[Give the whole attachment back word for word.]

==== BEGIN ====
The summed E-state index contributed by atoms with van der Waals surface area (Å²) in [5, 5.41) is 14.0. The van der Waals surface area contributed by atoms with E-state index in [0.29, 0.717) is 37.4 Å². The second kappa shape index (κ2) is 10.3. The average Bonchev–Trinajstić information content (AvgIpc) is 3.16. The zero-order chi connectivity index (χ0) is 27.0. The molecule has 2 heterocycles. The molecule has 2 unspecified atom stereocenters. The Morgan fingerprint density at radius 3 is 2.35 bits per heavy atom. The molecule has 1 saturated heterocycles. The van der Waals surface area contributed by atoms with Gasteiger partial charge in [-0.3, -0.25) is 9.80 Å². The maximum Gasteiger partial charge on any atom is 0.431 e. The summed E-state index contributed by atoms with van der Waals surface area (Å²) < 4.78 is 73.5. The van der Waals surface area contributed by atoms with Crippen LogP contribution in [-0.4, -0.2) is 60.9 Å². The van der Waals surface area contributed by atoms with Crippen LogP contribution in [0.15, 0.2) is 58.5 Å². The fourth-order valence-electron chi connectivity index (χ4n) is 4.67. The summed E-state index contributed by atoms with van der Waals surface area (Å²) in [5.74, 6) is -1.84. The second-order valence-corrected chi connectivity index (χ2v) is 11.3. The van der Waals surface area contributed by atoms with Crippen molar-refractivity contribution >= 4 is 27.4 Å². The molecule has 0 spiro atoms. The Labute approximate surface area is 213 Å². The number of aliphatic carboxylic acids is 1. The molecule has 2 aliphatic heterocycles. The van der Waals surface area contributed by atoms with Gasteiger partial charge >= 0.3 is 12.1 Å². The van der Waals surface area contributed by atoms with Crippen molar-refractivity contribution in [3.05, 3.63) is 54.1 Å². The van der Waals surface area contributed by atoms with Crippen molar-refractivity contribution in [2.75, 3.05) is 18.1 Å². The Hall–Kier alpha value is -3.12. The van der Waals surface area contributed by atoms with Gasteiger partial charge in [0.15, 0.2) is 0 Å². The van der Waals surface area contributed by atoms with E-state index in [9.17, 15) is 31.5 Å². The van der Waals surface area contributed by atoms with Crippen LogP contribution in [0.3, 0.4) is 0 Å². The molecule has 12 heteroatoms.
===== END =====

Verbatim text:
The summed E-state index contributed by atoms with van der Waals surface area (Å²) in [5, 5.41) is 14.0. The van der Waals surface area contributed by atoms with E-state index in [0.29, 0.717) is 37.4 Å². The second kappa shape index (κ2) is 10.3. The average Bonchev–Trinajstić information content (AvgIpc) is 3.16. The zero-order chi connectivity index (χ0) is 27.0. The molecule has 2 heterocycles. The molecule has 2 unspecified atom stereocenters. The Morgan fingerprint density at radius 3 is 2.35 bits per heavy atom. The molecule has 1 saturated heterocycles. The van der Waals surface area contributed by atoms with Gasteiger partial charge in [-0.3, -0.25) is 9.80 Å². The maximum Gasteiger partial charge on any atom is 0.431 e. The summed E-state index contributed by atoms with van der Waals surface area (Å²) < 4.78 is 73.5. The van der Waals surface area contributed by atoms with Crippen LogP contribution in [-0.4, -0.2) is 60.9 Å². The van der Waals surface area contributed by atoms with Crippen LogP contribution in [0.15, 0.2) is 58.5 Å². The fourth-order valence-electron chi connectivity index (χ4n) is 4.67. The summed E-state index contributed by atoms with van der Waals surface area (Å²) in [5.74, 6) is -1.84. The second-order valence-corrected chi connectivity index (χ2v) is 11.3. The van der Waals surface area contributed by atoms with Crippen molar-refractivity contribution >= 4 is 27.4 Å². The molecule has 0 spiro atoms. The Labute approximate surface area is 213 Å². The number of aliphatic carboxylic acids is 1. The molecule has 2 aliphatic heterocycles. The van der Waals surface area contributed by atoms with Gasteiger partial charge >= 0.3 is 12.1 Å². The van der Waals surface area contributed by atoms with Crippen molar-refractivity contribution in [3.05, 3.63) is 54.1 Å². The van der Waals surface area contributed by atoms with Crippen molar-refractivity contribution in [2.75, 3.05) is 18.1 Å². The Hall–Kier alpha value is -3.12. The van der Waals surface area contributed by atoms with Gasteiger partial charge in [0.15, 0.2) is 0 Å². The van der Waals surface area contributed by atoms with E-state index in [9.17, 15) is 31.5 Å². The van der Waals surface area contributed by atoms with Crippen LogP contribution in [0.3, 0.4) is 0 Å². The molecule has 12 heteroatoms.